Before the current-day US Chess League, we had the National Chess League played with telephones! (pre-Web). Runners would relay the moves with lingo like “Baker echo 7” (Be7). Often times, a move was mis-relayed causing the game to back up and restart. Games could take hours with the relay delays, although nominally the time control was G/1 hour with no increment.
Here are 3 amusing contests from the 1979 season, including one from the playoffs.
IM Dumitru Ghizdavu (CLE) – Mark Ginsburg (DC) Sicilian Scheveningen, 4/22/79
I would hazard a guess my opponent hies from Romania.
1. e4 c5 2. Nf3 d6 3. d4 Nf6 4. Nc3 cxd4 5. Nxd4 e6 6. Be3 a6 7. f4 b5 8. Qf3 Bb7 9. Bd3 Nbd7 10. g4 b4 A wild line very popular at the time.
11. Nce2 e5 12. Nb3 h5!?
13. g5 Ng4 14. f5 Nxe3 15. Qxe3 a5 16. O-O-O a4 17. Nd2 d5!? 18. exd5 Bc5 19. Qg3 Bxd5 20. Be4 Bxa2 21. Bc6
21…Rc8? I totally missed 21… O-O! 22. Ne4? (22. f6 Rc8 unclear) 22… Qb6 23. Bxd7 Be3+ 24. Nd2 Rfd8! and black wins.
22. Bxa4 O-O 23. Ne4 Qb6 24. Rxd7 Be3+ 25. Kd1 Rfd8 Still, I generate play against white’s floating king.
26. Ke1 Rxd7 27. Nf6+ Kh8 28. Nxd7 Qa7 29. b3 Rxc2 30. Qf3 Bxb3! The craziness continues. Quite a game!
31. Qxh5+ Kg8 32. g6
32…Bh6? I don’t think I had a lot of time left.
This second blunder is fatal. I could have survived with the wild sac (consistent with the rest of the game) 32… Rxe2+! 33. Kxe2 (33. Qxe2 Bxa4 34. gxf7+ Kxf7 35. Nxe5+ Kg8 36. Qc4+ Kh7 37. Qxb4 Bc2 38. Qc3 Bxf5) 33… Bc4+ 34. Kf3 Bd5+ 35. Kg4 Bh6)
33. Bxb3 Qa1+ 34. Kf2 Qd4+ 35. Kg3 Bf4+ 36. Kh3 Qd3+
I should have at least tried 36… Qe3+ hoping for 37. Ng3?? Rxh2+! 38. Rxh2 Qxg3 mate but it is hard to believe Ghizdavu would fall into that one.
37. Kh4 Bg5+ 38. Qxg5 Qe4+ 39. Qg4 Qxh1 40. gxf7+ 1-0
In an amusing postscript, Ghizdavu recently popped up on the Arizona Scorpions USCL blog (see Comments section) announcing he’s moved to …. surprise ….. Surprise, AZ! I would have to guess that DC won this Cleveland match but I didn’t record the individual board results.
M. Ginsburg (DC) – Julius Loftsson (LA) Sicilian Taimanov 3/18/79
1. e4 c5 2. Nf3 e6 3. d4 cxd4 4. Nxd4 Nc6 5. Nb5 d6 6. c4 Nf6 7. N5c3
Unusual and tried by Ljubojevic sporadically.
7…Be7 8. Be2 O-O 9. O-O b6 10. Bf4 Bb7 11. Nd2 a6 12. Re1 Rc8 13. Rc1 Ne5 14. Bg3 Qc7
15. b4 Qb8 16. Qb3 Bc6 17. f4 Ng6 18. h4?! A very junior move. All my pawn advances come to naught and black is fine.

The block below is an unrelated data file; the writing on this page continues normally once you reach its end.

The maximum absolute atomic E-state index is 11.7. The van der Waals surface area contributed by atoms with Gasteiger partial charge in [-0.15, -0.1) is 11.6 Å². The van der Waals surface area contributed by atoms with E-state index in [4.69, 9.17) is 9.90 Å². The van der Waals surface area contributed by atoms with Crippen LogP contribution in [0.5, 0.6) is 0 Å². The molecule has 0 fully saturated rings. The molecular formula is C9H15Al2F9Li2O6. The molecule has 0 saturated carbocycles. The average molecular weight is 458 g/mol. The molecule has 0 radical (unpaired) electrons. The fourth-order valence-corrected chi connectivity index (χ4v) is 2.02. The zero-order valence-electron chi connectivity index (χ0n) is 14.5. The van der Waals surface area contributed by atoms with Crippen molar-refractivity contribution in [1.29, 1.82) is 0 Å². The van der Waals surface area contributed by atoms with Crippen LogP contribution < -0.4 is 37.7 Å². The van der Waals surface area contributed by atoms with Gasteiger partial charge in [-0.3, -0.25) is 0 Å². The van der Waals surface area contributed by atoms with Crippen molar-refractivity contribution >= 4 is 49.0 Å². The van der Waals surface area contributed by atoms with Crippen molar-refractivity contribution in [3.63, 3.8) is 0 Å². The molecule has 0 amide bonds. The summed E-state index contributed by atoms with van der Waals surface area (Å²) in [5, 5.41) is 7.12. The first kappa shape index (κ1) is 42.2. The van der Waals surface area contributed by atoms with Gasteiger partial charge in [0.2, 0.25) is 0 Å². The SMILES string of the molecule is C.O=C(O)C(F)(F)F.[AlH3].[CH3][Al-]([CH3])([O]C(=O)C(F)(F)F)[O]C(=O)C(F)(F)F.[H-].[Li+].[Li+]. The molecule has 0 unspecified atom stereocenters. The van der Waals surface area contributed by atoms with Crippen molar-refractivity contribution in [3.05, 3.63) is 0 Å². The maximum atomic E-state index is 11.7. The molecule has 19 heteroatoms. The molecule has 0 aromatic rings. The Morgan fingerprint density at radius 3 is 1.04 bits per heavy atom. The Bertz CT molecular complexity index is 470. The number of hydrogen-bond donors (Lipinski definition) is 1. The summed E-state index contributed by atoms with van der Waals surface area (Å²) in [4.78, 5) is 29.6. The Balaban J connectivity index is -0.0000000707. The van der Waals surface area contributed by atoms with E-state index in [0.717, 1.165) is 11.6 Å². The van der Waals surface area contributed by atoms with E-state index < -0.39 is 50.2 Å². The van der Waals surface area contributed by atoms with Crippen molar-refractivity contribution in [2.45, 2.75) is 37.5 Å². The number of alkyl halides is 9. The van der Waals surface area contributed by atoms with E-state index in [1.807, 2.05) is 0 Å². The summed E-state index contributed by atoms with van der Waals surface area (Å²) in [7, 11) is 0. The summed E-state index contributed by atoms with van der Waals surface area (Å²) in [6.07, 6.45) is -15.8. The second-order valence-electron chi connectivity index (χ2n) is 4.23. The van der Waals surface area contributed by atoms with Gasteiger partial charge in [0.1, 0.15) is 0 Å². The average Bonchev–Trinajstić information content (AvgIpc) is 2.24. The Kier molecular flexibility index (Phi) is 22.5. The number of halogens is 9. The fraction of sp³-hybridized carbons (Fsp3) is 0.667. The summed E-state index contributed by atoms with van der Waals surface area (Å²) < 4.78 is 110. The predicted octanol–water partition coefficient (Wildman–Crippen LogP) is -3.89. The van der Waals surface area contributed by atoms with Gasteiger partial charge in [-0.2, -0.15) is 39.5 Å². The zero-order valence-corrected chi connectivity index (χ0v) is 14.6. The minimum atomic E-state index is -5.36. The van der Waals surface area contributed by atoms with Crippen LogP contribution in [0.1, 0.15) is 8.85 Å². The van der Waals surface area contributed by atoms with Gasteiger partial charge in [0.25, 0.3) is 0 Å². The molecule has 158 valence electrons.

Rfd8 19. h5 Nf8 20. a4?! a5! I have no idea why I played my 20th.
21. bxa5 bxa5 22. Bf3 N8d7
23. e5?? Utter confusion on my part. A really ugly and mistimed advance that should have just handed black the game.
23… dxe5 24. fxe5 Bxf3 25. Qxb8 Nxb8 26. Nxf3 Nxh5 27. Bh2 Rxc4 I shed some pawns with no compensation. Can you envision white winning? No? But look what happens.
28. Ne4 Rxc1 29. Rxc1 g6?!
Simplest was 29… Na6 stopping any play; e.g. 30. Nd6 g6 and black wins.
30. Rc7 Nd7 31. Nd4 Nc5?
Black had the nice 31… Bc5! 32. Nxc5 Nxc5 33. Rxc5 Rxd4 34. Rxa5 g5 and he should win.
32. Nd6 Bxd6? Another mistake and this one is serious enough to turn the game completely around. 32… Bg5! 33. Rxc5 Be3+ 34. Kf1 Bxd4 35. Rxa5 Ng7 36. Ke2 Nf5 37. Ra6 Rb8 and black is better. He was probably in time trouble.
33. exd6 Ne4 Black is also losing after 33… Na6 34. Nc6 Rf8 35. d7 Nxc7 36. Bxc7 Nf6 37. Ne7+ Kg7 38. d8=Q Rxd8 39. Bxd8
34. d7 1-0
I think that DC won this match as well against LA.
So we got into the playoffs and here is a game from the Semi-Finals, DC versus the strong Berkeley Squad. This time around I did record individual board results (see below).
IM Julio Kaplan (Berkeley Riots) – M. Ginsburg (DC Plumbers) King’s Indian, 4 Pawns Attack, Benko-Gambit-esque
If you are wondering about the Plumbers name, look up the White House Plumbers and the notorious Watergate Scandal that occurred during President Nixon’s reign of terror.
1. d4 Nf6 2. c4 c5 3. d5 g6 4. Nc3 d6 5. e4 Bg7 6. f4 O-O 7. Nf3 b5
Believe it or not, at the time I notated this as “!” It works out well in the game but white was very compliant, opening lines up for black.
8. cxb5 a6 9. e5?! Former World Junior Champ Kaplan is aggressive, but I don’t like this at all.
9…dxe5 10. fxe5 Ng4 11. Bf4 Nd7 12. bxa6 Ndxe5 Black has a great game now.
13. Nxe5 Nxe5 14. Qd2 c4! I’m playing well! These motifs are obvious to Benko players but I was totally on my own.
15. Bxe5 Bxe5 16. Bxc4 Qc7 17. Be2 Bxa6 18. Bxa6 Rxa6 19. O-O Bxh2+ 20. Kh1 Be5 21. Rf3 Rf6 22. Rxf6 Bxf6 23. Ne4 Bg7 24. Re1 Rd8 25. Nc3 Qc4 26. Re3? A huge lemon, of course, but white had a bad game.
Qf1+ 27. Kh2 Bh6 As simple as that, black is winning. But remember a kid is playing an ending, and accidents can happen to kids.
28. Re1 Bxd2 29. Rxf1 Bxc3 30. bxc3 Rxd5 31. Rf2 e5 32. a4 Rc5 33. Rc2 Rc4 34. Ra2 Rxc3
35. a5 Rc7 36. a6 Ra7 37. Kg3 f6 38. Kf3 Kf7 39. Ke4 Ke6 40. g4
It’s hard to conceive of black not winning this position.
Easier is 40… h5 41. gxh5 gxh5 42. Kd3 Kd5 43. Ra5+ Kc6 44. Ke4 Kb6 and after dealing with the white pawn there are no obstacles for black.